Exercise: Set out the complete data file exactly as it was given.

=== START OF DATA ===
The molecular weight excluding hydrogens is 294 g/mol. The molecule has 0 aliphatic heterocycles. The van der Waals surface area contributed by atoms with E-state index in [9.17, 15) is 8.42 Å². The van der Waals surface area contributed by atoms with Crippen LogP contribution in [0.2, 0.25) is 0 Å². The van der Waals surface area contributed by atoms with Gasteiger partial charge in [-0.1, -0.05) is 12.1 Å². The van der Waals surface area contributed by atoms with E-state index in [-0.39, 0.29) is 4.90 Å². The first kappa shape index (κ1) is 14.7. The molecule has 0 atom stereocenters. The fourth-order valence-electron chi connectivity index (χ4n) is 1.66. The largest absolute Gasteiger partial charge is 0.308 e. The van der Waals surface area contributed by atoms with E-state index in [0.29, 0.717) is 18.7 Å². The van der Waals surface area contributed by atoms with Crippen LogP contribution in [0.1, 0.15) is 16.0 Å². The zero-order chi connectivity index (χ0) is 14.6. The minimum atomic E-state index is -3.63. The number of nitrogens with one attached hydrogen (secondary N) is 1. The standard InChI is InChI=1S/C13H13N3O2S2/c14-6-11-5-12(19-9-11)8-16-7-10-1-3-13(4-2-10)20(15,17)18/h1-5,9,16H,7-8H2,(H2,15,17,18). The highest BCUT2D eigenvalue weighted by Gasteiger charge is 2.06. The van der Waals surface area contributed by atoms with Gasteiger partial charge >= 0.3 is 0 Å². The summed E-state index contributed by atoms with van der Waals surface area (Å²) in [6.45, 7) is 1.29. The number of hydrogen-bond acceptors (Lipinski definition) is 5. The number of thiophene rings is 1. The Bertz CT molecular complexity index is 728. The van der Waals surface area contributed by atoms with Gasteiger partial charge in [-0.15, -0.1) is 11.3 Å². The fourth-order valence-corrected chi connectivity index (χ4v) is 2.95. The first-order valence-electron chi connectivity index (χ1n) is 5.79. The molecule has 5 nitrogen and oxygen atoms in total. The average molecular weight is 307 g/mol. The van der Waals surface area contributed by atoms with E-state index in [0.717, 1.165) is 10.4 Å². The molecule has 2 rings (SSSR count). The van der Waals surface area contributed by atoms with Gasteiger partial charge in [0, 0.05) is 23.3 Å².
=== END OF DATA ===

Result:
The molecular weight excluding hydrogens is 294 g/mol. The molecule has 0 aliphatic heterocycles. The van der Waals surface area contributed by atoms with E-state index in [9.17, 15) is 8.42 Å². The van der Waals surface area contributed by atoms with Crippen LogP contribution in [0.2, 0.25) is 0 Å². The van der Waals surface area contributed by atoms with Gasteiger partial charge in [-0.1, -0.05) is 12.1 Å². The van der Waals surface area contributed by atoms with E-state index in [-0.39, 0.29) is 4.90 Å². The first kappa shape index (κ1) is 14.7. The molecule has 0 atom stereocenters. The fourth-order valence-electron chi connectivity index (χ4n) is 1.66. The largest absolute Gasteiger partial charge is 0.308 e. The van der Waals surface area contributed by atoms with E-state index in [0.29, 0.717) is 18.7 Å². The van der Waals surface area contributed by atoms with Crippen LogP contribution in [0.1, 0.15) is 16.0 Å². The zero-order chi connectivity index (χ0) is 14.6. The minimum atomic E-state index is -3.63. The number of nitrogens with one attached hydrogen (secondary N) is 1. The standard InChI is InChI=1S/C13H13N3O2S2/c14-6-11-5-12(19-9-11)8-16-7-10-1-3-13(4-2-10)20(15,17)18/h1-5,9,16H,7-8H2,(H2,15,17,18). The highest BCUT2D eigenvalue weighted by Gasteiger charge is 2.06. The van der Waals surface area contributed by atoms with Gasteiger partial charge >= 0.3 is 0 Å². The summed E-state index contributed by atoms with van der Waals surface area (Å²) in [6.45, 7) is 1.29. The number of hydrogen-bond acceptors (Lipinski definition) is 5. The number of thiophene rings is 1. The Bertz CT molecular complexity index is 728. The van der Waals surface area contributed by atoms with Gasteiger partial charge in [-0.15, -0.1) is 11.3 Å². The fourth-order valence-corrected chi connectivity index (χ4v) is 2.95. The first-order valence-electron chi connectivity index (χ1n) is 5.79. The molecule has 5 nitrogen and oxygen atoms in total. The average molecular weight is 307 g/mol. The van der Waals surface area contributed by atoms with E-state index in [0.717, 1.165) is 10.4 Å². The molecule has 2 rings (SSSR count). The van der Waals surface area contributed by atoms with Gasteiger partial charge in [0, 0.05) is 23.3 Å².